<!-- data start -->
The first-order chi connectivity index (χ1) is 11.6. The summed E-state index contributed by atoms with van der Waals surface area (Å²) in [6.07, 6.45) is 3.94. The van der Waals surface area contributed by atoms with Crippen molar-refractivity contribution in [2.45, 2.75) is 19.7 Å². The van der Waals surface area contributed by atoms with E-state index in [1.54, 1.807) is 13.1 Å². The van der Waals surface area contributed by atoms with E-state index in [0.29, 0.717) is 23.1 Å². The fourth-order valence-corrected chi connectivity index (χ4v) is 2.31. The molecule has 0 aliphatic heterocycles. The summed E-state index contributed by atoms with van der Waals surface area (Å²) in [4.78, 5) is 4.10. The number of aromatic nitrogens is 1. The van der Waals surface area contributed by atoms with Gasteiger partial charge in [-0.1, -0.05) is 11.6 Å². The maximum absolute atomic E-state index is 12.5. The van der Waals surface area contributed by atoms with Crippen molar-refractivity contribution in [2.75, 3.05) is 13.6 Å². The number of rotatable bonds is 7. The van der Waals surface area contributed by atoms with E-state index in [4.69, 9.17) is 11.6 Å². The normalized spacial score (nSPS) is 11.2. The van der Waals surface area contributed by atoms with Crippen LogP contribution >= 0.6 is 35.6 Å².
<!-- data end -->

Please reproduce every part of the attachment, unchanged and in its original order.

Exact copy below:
The first-order chi connectivity index (χ1) is 11.6. The summed E-state index contributed by atoms with van der Waals surface area (Å²) in [6.07, 6.45) is 3.94. The van der Waals surface area contributed by atoms with Crippen molar-refractivity contribution in [2.45, 2.75) is 19.7 Å². The van der Waals surface area contributed by atoms with E-state index in [1.54, 1.807) is 13.1 Å². The van der Waals surface area contributed by atoms with E-state index in [0.29, 0.717) is 23.1 Å². The fourth-order valence-corrected chi connectivity index (χ4v) is 2.31. The molecule has 0 aliphatic heterocycles. The summed E-state index contributed by atoms with van der Waals surface area (Å²) in [4.78, 5) is 4.10. The number of aromatic nitrogens is 1. The van der Waals surface area contributed by atoms with Gasteiger partial charge in [-0.1, -0.05) is 11.6 Å². The maximum absolute atomic E-state index is 12.5. The van der Waals surface area contributed by atoms with Crippen molar-refractivity contribution in [2.75, 3.05) is 13.6 Å². The number of rotatable bonds is 7. The van der Waals surface area contributed by atoms with E-state index in [4.69, 9.17) is 11.6 Å². The normalized spacial score (nSPS) is 11.2. The van der Waals surface area contributed by atoms with Crippen LogP contribution >= 0.6 is 35.6 Å².